During his weekly press conference Wednesday, John Hackworth said something that piqued attentions. With Thursday’s match against D.C. United coupled with a quick turnaround against Houston at PPL Park on Sunday (4 p.m., 6ABC), if the Union can capture a win in both -- well, that once again raises some eyebrows.
“If we play the spoiler in both those games, it actually puts us with a bit of momentum like you wouldn’t believe,” said Hackworth. “Statistically, we are not out of [the playoff picture] and to get these two results back-to-back would be great.”
Of course, putting the ball in the back of the net hasn’t been exactly easy to come by for the Union this season, specifically as of late, but with Hackworth claiming he possibly found the right formula to provide forward Jack McInerney with the help he needs via shifting of personnel and formations, it’s only fair to give supporters one last gasp of hope before the push and the promise of going bigger and better in 2013 commences.
Because while it’s hard to believe looking at the numbers, it’s not time to think about next season just yet. Sitting at 7-13-6 (27 points) overall isn’t doing the Union any favors, but the games in hand with eight left to play is.
As aforementioned, Hackworth’s statement got us to thinking here at philadelphiaunion.com for past clubs that were down and out, but managed to not only squeeze into the playoffs but made some serious noise once in. Looking solely at teams and not all the intangibles regarding their individual players, coaches and opponents, we found three that force us to keep hope alive.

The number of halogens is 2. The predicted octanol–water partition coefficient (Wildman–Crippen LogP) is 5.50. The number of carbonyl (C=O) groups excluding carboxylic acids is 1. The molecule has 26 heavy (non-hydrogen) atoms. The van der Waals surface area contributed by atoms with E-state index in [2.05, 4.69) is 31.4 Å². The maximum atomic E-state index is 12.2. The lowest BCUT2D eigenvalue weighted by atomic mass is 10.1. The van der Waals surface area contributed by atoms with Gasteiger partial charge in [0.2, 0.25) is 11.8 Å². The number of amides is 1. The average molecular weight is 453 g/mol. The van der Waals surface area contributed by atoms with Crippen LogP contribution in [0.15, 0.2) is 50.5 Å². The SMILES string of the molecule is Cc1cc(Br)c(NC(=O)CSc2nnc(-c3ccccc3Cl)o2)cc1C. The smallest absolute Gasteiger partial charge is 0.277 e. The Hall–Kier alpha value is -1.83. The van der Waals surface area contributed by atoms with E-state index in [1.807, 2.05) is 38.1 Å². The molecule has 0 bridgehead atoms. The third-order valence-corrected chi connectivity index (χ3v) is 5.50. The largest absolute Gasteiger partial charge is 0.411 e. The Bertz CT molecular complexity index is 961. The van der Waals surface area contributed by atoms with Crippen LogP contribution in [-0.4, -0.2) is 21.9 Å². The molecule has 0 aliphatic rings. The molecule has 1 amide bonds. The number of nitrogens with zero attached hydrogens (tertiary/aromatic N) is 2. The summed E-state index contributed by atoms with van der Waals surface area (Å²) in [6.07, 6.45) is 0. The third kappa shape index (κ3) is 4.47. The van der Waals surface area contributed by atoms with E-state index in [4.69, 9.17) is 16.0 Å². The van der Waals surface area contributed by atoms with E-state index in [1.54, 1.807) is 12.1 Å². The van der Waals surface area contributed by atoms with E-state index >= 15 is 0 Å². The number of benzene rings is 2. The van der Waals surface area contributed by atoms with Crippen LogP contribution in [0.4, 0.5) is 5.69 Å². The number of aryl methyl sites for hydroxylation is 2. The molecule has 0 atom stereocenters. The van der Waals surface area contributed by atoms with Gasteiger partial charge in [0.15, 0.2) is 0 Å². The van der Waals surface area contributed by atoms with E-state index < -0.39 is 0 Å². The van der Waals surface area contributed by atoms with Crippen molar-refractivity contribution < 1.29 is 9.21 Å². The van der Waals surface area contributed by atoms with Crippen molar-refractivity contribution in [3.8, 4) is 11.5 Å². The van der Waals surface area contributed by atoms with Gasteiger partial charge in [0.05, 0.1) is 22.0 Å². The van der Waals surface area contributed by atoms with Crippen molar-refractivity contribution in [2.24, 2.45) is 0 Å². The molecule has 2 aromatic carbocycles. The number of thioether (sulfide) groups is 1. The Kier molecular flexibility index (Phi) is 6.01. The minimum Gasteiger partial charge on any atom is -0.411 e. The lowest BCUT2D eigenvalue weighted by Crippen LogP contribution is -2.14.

The Rapids finished the regular season at 12-8-10 (46 points) good for the fifth and final playoff spot in the West. Led by Omar Cummings, tied for fourth best in the league with 14 goals, the Rapids won the MLS Cup following a 2-1 win in overtime against FC Dallas on a frigid November night at BMO Field in Toronto. By way of MLS’ then convoluted playoff pairing system, Colorado, the No. 3 seed in the East defeated Columbus, 4-2 on aggregate in the Eastern Conference semifinals and dispatched San Jose, 1-0 in the Western Conference championship.
Real Salt Lake (2009)
Winning just two games on the road (2-11-2) during the regular season, RSL finished with a 11-12-7 (40 points). As the lowly No. 4 seed out of the East, RSL knocked off top-seeded Columbus, 4-2 on aggregate and took Chicago to penalty kicks in the Eastern Conference title game, winning the match, 5-4. RSL was led by Robbie Findley’s 12 goals all season, and it was Findley who fueled RSL in the MLS Cup. After going down 1-0 to Los Angeles in the first half, Findley would convert in the 64th minute. RSL would take the Los Angeles into penalty kicks, and captured its first MLS title edging the Galaxy, 5-4 in PKs.
New York Red Bulls (2008)
In what could be the biggest of the three, the Red Bulls just squeaked into the playoffs as the fourth seed, after finishing the regular season 10-11-9 (39 points). New York forged a deplorable 1-8-6 record on the road that season, and if it wasn’t for the talents of former designated player Juan Pablo Angel, who led the way with a team high 14 goals that season, Red Bulls wouldn’t have stood a chance. Becoming quintessential of the phrase “getting hot at the right time,” New York as the fourth seed out of the West (again MLS’ funky pairings system) made light of Houston, winning 4-1 on aggregate (fueled by a 3-0 rout in the return leg at Houston) and a 3-1 win over Real Salt Lake in the Western Conference final. However, the New York franchise, a league original still seeks its first cup after suffering a 3-1 loss to Columbus in the MLS Cup final.
Now, these only date to MLS’ current conference format of East vs. West that returned in 2002, but feel free to crunch the record books and drop us a line on our social media platforms if you think of one we might have missed.
Look, we aren’t starry eyed here. We know that given their track record it’s a long shot for the Union to make up ground and shock the masses, but like our manager it’s tough to give up hope.
Especially now, when you see it’s been done before.